| ATHENS, Sept 9
ATHENS, Sept 9 Greece's conservative government,
hurt by a series of scandals and unpopular measures to tackle an
economic slowdown, is now neck-and-neck with the opposition
Socialists, according to an opinion poll published on Tuesday.
The poll, conducted after Prime Minister Costas Karamanlis's
main annual news conference in northern Greece this weekend,
showed he failed to win over most Greeks, upset by the economy
and the scandals.
"Last spring, the difference was more than five percentage
points in the government's favour," said Stratos Fanaras, CEO of
the Metron Analysis, which conducted the Sept. 7-8 survey.
"Its popularity is declining due to the handling of the
financial crisis and the image of its politicians, both in terms
of scandals and internal conflicts."
The survey of 1,003 people showed that 27.9 percent of
voters backed the ruling New Democracy party, only fractionally
ahead of the left-leaning PASOK party on 27.6 percent -- the
slimmest margin between the two since the conservatives came to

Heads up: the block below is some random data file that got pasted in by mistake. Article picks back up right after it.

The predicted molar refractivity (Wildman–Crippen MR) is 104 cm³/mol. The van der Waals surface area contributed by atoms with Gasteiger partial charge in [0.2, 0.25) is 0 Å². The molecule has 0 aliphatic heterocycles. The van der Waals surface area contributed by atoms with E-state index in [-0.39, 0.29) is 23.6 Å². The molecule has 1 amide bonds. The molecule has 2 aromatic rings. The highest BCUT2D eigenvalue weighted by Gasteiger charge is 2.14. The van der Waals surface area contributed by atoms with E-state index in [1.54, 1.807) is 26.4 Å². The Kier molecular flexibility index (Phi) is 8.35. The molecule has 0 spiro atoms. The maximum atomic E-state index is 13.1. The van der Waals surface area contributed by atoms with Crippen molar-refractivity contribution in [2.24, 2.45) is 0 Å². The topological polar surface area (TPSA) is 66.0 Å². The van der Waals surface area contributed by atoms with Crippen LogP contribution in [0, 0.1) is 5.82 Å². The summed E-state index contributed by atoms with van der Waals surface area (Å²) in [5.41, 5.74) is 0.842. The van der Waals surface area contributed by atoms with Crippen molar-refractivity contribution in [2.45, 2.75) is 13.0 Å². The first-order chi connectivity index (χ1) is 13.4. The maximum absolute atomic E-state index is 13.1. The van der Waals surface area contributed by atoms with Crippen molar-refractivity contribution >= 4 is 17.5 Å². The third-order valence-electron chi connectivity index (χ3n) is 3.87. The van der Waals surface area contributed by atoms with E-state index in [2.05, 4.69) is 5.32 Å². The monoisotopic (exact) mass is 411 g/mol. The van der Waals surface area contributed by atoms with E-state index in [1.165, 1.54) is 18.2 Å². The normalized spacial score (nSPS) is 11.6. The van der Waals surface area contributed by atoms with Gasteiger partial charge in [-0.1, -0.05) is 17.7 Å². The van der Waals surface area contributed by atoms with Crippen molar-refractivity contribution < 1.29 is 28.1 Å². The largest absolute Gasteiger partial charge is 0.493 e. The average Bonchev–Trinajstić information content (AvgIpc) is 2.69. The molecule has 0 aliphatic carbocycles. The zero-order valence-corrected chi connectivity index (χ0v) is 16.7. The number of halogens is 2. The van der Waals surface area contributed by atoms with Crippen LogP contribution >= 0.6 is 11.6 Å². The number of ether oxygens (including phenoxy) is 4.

power in 2004. It had a margin of error of 3.1 percent.
Two-thirds of those polled reacted negatively to
Karamanlis's speech, which came days after the government
unveiled new taxes to shore up a budgetary shortfall this year.
New Democracy won re-election a year ago with 41.8 percent
of the vote on a ticket to tackle corruption and modernise the
economy, despite criticism of its handling of devastating summer
wildfires which left 65 people dead.
Karamanlis, whose government has a slender two-seat majority
in parliament, on Sunday ruled out calling early elections
despite public frustration and rebellious conservative deputies
threatening his parliamentary majority.
The government was briefly cut to 151 deputies in the
300-seat house earlier this year when one MP left its ranks
during an investigation linked to a sex scandal involving former
Culture Ministry Secretary General Christos Zachopoulos.
Both the government and PASOK are already involved in a
major judicial probe of alleged bribes paid by German
engineering giant Siemens dating back to the 1990s.
In recent weeks, a rebel government legislator has also
criticised real estate dealings by Merchant Marine Minister
Georgios Voulgarakis, who has denied breaking any laws.
Sixty-two percent of those polled said Karamanlis was wrong
to support his minister, while only 26 percent viewed it
favourably, Metron said.
(Editing by Robert Hart)